Are you familiar with the old chestnut about how there is nothing so uncommon as common sense? If you want proof of its validity you don’t have to look much further than your favorite webinar platform.
Never assume that web conferencing features will work the way you expect them to based on common sense. Test EVERYTHING you intend to rely upon, starting with basic scheduling and moving through the in-session experience, recording, reporting, and participant communications.
Without thinking very hard, I can conjure up a depressingly long list of examples:
- In Zoom, you can import registrants to a webinar from a CSV file. So obviously, if you set up registration for a meeting, you can use the same process to import registrants to your meeting… It’s just common sense! Nope. A meeting with registration enabled does not allow file import of registrants.
- In Zoom, you can separate meeting participants into breakout rooms during your session. So obviously, if you run a webinar you can use the same process to separate attendees into breakout rooms… It’s just common sense! Nope. Webinars don’t support the concept of breakout rooms.
- In Webex Events, attendees can set their Chat selector to “All Attendees” to share messages with the entire group. So obviously, hosts and panelists can see those messages… It’s just common sense! Nope. Hosts and panelists are not “attendees,” so they cannot see the messages or capture them in a local chat log file.
- In Webex Events, the host can save a copy of the Chat log to a file on disk, as well as a copy of the Question log to another file. So obviously, they default to the same save folder on the disk… It’s just common sense! Nope. Each file has a different default save location.
- In Adobe Connect, the presenter can use an arrow icon to point at something on a slide. So obviously, the size and orientation of that arrow is the same on attendee computers, otherwise you could never be sure what else you are covering up with the arrow… It’s just common sense! Nope. Participants using a web browser interface see a different arrow icon than participants using the installed app. The arrows are a different size and shape and point from opposite directions.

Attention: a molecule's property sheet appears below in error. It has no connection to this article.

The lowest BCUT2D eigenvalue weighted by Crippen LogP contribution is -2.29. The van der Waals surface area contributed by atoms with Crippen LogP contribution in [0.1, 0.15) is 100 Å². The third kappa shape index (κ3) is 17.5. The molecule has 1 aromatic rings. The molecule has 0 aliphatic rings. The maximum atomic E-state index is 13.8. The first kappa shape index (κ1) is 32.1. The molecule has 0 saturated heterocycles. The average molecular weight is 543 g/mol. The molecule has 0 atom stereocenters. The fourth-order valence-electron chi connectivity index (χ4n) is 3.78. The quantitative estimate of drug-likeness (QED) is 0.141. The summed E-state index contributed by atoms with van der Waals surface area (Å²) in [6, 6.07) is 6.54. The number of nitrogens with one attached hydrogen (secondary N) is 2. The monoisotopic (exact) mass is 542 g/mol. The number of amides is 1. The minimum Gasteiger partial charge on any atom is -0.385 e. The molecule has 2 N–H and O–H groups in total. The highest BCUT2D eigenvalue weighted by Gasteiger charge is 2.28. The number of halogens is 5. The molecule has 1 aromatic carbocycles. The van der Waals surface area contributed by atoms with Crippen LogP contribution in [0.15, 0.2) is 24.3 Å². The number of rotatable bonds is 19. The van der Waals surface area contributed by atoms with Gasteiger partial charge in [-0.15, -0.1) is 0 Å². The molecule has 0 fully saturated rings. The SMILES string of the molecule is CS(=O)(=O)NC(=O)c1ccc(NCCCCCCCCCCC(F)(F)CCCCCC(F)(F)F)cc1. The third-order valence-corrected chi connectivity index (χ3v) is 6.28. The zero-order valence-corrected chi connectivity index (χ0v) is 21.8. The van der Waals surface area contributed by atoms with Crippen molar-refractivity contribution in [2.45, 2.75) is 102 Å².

- In GoToWebinar, you can place a predefined dropdown selector for a registrant’s country on your webinar registration form. So obviously, the list contains all the major countries with significant populations who might attend your webinar… It’s just common sense! Nope. People living in Afghanistan, Iran, and Iraq cannot find their country in the selection list. It doesn’t even have an option for “Other” that they can write in.
- In BigMarker, if you upload slides or a PDF to show to attendees, you see the content and can verify that everything looks correct. So obviously, attendees see the same image on their screens… It’s just common sense! Nope. Attendees see your slide with the addition of a BigMarker logo overlaying your content in a corner of the display area.
- In ClickMeeting, you can share the results of interactive polls with your attendees, just as in every other webinar platform. So obviously, you can suppress the number of raw votes and only show percentages if you need to cover up the fact that you don’t have many attendees… It’s just common sense! Nope. Poll results always show both the percent and number of votes.
This doesn’t even scrape the surface. I could go on and on. But you get the idea. The responsibility is yours to test every… single… component of your webinar technology to make sure it will work the way you think it obviously must.
If you don’t like the way something is implemented, TELL THE VENDOR. They make product development decisions based on the number of user grievances they get. If you don’t complain, you won’t ever see an update.